Zero Trust architecture is gaining in popularity as a way to rethink how we manage access to corporate resources, especially internal applications and sensitive data. The underlying principle of Zero Trust is to never assume that someone with access to the corporate network is necessarily trusted and to always verify identities and credentials before lending access. This requires short-lived credentials and on-demand access provisioning to be used, as well as authentication, authorization, and encryption protocols.
Something to be wary of is that many vendors are using the term Zero Trust as a marketing buzzword without providing a complete Zero Trust solution. Hashicop Boundary seems to be really interesting and just reached GA, so it’s definitely something to keep an eye on in 2023.
GitOps is a modern DevOps methodology that is becoming increasingly popular. GitOps uses Git repositories to store and version infrastructure configuration (Kubernetes manifest, terraform code, etc.). In 2022, two popular GitOps tools, Flux CD and Argo CD, were graduated from the Cloud Native Computing Foundation (CNCF). This has made GitOps a mainstream practice, and organizations that still need to adopt it should strongly consider doing so. In the future, Kubernetes-style manifest will be the preferred way to define the infrastructure and we may see the use of Terraform replaced by tools that better follow the GitOps approach.
6- SRE — SLO/SLI instrumentation
SLO/SLI (Service Level Objective/Service Level Indicator) is one of the main SRE practices and an essential way to measure system performance and availability. This approach promised to help engineers reduce alert fatigue, by having a structured approach to the observability and alerts that are connected to the business values and user experience. However, the lack of tools and integrated solutions prevented its adoption in many companies, making it the holy grail of SRE. To facilitate the adoption of SLI/SLO, tools such as Kubernetes (version 1.26) added support for SLI metrics. Other open-source and commercial solutions should definitely put in the effort, to make SLI/SLO mainstream.
By leveraging SRE expertise and tools, it is possible to optimize the cloud infrastructure in terms of cost and usage. CloudFinOps focuses on understanding the cost of the entire cloud infrastructure, from computing and storage to networking, to SaaS and third-party services. This bridges the gap between technology, finance, and data. We will definitely see more tools like KuberCost and InfraCost to improve visibility, best practices and automation of cost optimization processes.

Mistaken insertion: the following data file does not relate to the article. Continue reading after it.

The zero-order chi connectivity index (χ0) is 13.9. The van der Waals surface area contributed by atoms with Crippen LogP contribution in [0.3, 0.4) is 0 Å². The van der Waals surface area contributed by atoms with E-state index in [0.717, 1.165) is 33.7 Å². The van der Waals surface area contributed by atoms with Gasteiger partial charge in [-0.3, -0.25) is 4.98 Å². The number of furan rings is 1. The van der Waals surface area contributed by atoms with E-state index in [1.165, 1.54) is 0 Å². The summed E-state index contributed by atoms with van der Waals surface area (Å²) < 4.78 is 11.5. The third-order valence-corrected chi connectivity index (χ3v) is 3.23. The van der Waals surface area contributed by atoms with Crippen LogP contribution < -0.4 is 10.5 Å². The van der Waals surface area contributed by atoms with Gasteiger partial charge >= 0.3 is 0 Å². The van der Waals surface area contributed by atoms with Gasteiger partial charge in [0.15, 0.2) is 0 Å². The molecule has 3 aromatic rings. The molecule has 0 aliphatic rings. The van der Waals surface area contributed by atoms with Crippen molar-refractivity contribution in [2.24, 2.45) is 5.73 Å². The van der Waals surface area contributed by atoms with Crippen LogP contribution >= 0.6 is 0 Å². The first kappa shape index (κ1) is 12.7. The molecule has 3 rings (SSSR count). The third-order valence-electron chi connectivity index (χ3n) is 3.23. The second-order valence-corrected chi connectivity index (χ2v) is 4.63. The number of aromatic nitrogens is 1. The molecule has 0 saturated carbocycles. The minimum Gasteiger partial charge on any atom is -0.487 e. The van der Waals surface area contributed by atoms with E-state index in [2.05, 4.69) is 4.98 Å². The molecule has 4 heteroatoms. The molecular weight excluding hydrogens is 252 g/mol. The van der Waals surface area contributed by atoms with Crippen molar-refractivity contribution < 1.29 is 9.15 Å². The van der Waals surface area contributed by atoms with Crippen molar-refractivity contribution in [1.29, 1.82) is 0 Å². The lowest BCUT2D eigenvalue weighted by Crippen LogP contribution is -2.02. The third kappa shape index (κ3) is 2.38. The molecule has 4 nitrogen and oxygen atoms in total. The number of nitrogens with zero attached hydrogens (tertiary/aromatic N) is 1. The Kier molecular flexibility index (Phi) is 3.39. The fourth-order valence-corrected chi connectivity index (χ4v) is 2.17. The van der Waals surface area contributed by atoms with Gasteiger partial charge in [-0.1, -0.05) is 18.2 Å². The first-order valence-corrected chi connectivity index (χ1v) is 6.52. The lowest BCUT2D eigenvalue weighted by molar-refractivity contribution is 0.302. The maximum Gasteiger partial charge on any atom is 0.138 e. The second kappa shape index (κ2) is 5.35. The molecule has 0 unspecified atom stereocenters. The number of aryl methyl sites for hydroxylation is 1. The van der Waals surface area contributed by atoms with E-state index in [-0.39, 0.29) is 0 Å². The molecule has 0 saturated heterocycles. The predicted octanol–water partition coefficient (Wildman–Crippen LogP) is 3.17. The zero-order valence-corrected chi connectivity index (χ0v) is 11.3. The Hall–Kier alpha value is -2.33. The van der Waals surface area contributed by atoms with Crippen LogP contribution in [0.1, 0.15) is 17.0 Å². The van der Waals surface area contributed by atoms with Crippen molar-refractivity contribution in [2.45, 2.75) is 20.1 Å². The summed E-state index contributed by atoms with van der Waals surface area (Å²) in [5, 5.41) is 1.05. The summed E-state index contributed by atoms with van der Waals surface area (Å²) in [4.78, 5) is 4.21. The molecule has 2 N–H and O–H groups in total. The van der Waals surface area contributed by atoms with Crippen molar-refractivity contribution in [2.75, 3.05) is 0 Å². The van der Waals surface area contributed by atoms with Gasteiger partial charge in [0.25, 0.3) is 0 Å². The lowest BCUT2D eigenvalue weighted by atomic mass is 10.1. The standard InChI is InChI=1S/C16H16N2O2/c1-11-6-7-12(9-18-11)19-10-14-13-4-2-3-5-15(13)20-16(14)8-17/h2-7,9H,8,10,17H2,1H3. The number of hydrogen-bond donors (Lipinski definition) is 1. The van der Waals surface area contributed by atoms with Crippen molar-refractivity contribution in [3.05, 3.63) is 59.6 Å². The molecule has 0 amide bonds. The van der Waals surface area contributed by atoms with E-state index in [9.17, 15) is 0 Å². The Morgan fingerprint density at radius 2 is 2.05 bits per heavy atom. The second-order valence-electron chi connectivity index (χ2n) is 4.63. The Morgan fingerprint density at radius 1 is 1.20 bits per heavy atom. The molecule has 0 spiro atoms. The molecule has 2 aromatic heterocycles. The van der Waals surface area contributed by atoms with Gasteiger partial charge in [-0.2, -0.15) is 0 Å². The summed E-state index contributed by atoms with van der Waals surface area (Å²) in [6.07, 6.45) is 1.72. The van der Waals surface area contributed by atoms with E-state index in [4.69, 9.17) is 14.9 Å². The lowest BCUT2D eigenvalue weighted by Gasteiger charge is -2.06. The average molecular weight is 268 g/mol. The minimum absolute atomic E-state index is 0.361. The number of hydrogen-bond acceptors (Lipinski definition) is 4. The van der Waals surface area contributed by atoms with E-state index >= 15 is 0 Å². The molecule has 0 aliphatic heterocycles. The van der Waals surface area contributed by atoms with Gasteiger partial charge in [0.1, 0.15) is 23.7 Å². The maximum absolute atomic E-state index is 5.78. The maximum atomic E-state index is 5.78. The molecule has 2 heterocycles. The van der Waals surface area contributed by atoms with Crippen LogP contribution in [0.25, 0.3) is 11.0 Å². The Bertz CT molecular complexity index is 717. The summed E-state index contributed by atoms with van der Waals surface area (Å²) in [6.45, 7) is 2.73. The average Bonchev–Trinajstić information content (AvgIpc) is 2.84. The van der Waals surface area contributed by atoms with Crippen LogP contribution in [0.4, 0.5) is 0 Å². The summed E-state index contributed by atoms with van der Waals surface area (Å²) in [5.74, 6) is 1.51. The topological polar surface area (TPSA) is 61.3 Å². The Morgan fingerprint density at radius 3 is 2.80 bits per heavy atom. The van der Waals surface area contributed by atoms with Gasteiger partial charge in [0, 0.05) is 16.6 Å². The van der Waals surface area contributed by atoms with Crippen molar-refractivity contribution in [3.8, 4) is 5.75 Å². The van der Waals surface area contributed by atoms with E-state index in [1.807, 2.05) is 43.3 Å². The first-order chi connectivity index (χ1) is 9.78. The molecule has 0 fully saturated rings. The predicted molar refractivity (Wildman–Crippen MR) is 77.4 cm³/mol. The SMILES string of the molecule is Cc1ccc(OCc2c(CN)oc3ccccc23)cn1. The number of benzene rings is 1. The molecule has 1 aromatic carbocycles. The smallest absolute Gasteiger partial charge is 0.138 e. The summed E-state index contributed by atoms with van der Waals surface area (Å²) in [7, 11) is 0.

Unless you were living under a rock in 2022, you must have heard of GPT-2, GPT-3 and GPTChat, the latest and highest-performing language models. They can do a great variety of things, from generating text, translating, writing code to answering complex questions. Undoubtedly, this technology will come into the industry and will aim to help with IT operations and support. This could be anything from chatbots helping with access and security protocols to self-service architecture provisioning. Who knows what’s to come? DevOps practitioners may achieve their ultimate goal: automate everything and replace themselves.
2023 promises to be an exciting year for DevOps. We should expect to see an explosion of DevOps-inspired methodology that will come to fill the gaps in the software supply chain.
Security with DevSecOps will be the major focus for 2023. In response, we may see numerous emerging best practices with Software Supply Chain Security, Continuous Conformity, Policy Frameworks, and Zero Trust Architectures.
GitOps and SRE keep shining and are becoming mainstream across the industry. GitOps is becoming the standard way to manage infrastructure, and SRE should become more and more accessible with better SLO/SLI instrumentation.
Finally, CloudFinOps, AIOps, and ChatOps are revolutionizing the IT market, providing even more automation and cost optimization. 2023 is only the beginning of these changes!
These trends will continue to shape how DevOps is practiced in the future and help organizations better meet their goals.
Do you want to implement some of the xOPS approaches presented previously? Explore our services or contact us to learn more about our strategic approach. Gologic is a company specializing in DevOps, and which has been supporting local organizations in digital transformation for more than 10 years.
By Gologic with the collaboration of Alexandre Couëdelo.